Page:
Tregavethan Farm and the Women’s Land Army
The RIC’s photographic collection from the First World War features over 200 images of the Women’s Land Army at Tregavethan Farm, near Truro. Reproduced from a series of glass plate pictures, taken by local photographer A W Jordan, they form an extraordinary record of the Land Girls’ time in Cornwall – including their training and friendships.
By January 1915, over 100,000 British men who had been employed in agriculture had gone to war. Consequently, it was difficult for farmers to complete their seasonal work and produce sufficient quantities of food. One outcome of this was the formation of the Women’s Land Army in March 1917 – a civilian women’s labour force of mobile workers, established to recruit, train and then channel healthy young women into farm work.
At that time, Tregavethan Farm, now known as Causilgey Manor, was owned by Mr and Mrs Alfred Martin. Their home became one of 247 Women’s Land Army training centres, which (along with 140 ‘practice farms’) were set up on selected farms around England and Wales.
Trainees were sent to Tregavethan following an interview with a local Selection Committee, who questioned them on their health, physical abilities and reasons for wishing to do land work. If they were prepared to sign up for 12 months, the recruits could choose whether to toil in agriculture, timber cutting or forage. Each of these skills were taught at Tregavethan, under the instruction of the Martin family.
Schooling in agriculture consisted of: the correct use of farm implements, milking, the care of young livestock, and working with horses. For a few, including those at Tregavethan, it also comprised learning to drive the newly-introduced motor tractors.
For timber cutting, the Martin household would have provided guidance on measuring trees, cutting down and stacking trees, loading and transporting timber, operating saw mills, and tree nursery cultivation and planting.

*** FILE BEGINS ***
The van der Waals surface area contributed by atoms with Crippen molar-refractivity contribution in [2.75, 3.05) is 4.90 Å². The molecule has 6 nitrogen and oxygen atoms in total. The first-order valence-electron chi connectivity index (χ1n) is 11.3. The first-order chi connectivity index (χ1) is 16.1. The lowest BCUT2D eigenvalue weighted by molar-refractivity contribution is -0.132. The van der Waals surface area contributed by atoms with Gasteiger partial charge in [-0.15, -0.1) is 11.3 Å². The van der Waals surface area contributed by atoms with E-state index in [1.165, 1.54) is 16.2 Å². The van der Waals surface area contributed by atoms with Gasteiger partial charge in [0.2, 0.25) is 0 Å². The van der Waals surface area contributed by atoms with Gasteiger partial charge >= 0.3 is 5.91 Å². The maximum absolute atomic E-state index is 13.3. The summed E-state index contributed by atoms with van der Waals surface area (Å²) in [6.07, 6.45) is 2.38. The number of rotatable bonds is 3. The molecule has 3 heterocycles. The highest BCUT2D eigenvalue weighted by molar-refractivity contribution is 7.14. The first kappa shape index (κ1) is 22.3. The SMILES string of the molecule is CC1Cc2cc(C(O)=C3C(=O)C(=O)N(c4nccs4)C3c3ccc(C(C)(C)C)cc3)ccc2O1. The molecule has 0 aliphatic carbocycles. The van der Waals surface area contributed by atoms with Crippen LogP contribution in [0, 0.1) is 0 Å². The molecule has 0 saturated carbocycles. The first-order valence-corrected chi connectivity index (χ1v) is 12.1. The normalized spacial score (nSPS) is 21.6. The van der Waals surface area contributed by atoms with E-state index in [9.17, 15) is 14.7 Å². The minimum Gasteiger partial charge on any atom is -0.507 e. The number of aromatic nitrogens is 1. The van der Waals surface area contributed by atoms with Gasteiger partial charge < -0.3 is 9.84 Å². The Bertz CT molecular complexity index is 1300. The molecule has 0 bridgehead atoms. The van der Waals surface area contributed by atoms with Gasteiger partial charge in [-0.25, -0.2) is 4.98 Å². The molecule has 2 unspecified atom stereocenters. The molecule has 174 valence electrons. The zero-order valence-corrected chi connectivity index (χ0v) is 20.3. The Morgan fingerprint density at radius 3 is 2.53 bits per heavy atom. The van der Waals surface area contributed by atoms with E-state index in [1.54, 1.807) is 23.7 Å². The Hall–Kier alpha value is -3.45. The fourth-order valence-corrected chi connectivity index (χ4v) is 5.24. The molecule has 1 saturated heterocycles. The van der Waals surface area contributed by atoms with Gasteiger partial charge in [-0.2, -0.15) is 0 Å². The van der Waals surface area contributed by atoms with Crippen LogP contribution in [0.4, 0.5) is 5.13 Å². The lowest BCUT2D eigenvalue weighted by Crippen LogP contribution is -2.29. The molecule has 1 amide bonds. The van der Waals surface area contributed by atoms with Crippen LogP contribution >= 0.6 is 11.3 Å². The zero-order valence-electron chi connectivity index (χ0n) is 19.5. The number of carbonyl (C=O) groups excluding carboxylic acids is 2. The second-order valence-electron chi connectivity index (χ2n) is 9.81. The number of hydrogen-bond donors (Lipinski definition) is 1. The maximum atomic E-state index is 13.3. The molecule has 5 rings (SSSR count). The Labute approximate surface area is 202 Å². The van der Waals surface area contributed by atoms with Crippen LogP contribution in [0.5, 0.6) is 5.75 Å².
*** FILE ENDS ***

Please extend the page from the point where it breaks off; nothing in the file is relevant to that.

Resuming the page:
Forage work tended to be trained on the job. However, Jordan’s photographs suggest that at least some elements were taught at Tregavethan. For example, the girls are seen producing bales of hay for horse feed and straw for bedding, and cutting chaff into short lengths.
Jordan’s images also depict the trainees in boots, gaiters, felt hats and pale fabric overalls. This demonstrates the revolutionary nature of Women’s Land Army uniform, whereby recruits were permitted to wear breeches, to give them the same freedom of movement as men for physical work, and some chose to have their hair ‘bobbed’.
The Land Girls would have been paid 19 shillings a week for their months training. This would have been increased to 20 shillings once they passed an efficiency test. Some of the most memorable of Jordan’s pictures illustrate the group at the presentation of their certificates, which were given by Lady Ingeborg Molesworth-St Aubyn. Celebrations appear to have included games such as leapfrog.
Between March 1917 and May 1919, 23,000 girls became official full-time members of the Women’s land Army. This was a small but hugely significant part of the 300,000 women who were working on the land by 1918, a part in which the Martin family and Tregavethan Farm played a vital role.
You can view a selection of RIC archive images of the Women’s Land Army at Tregavethan Farm below. A wider collection can be found on Media Storehouse.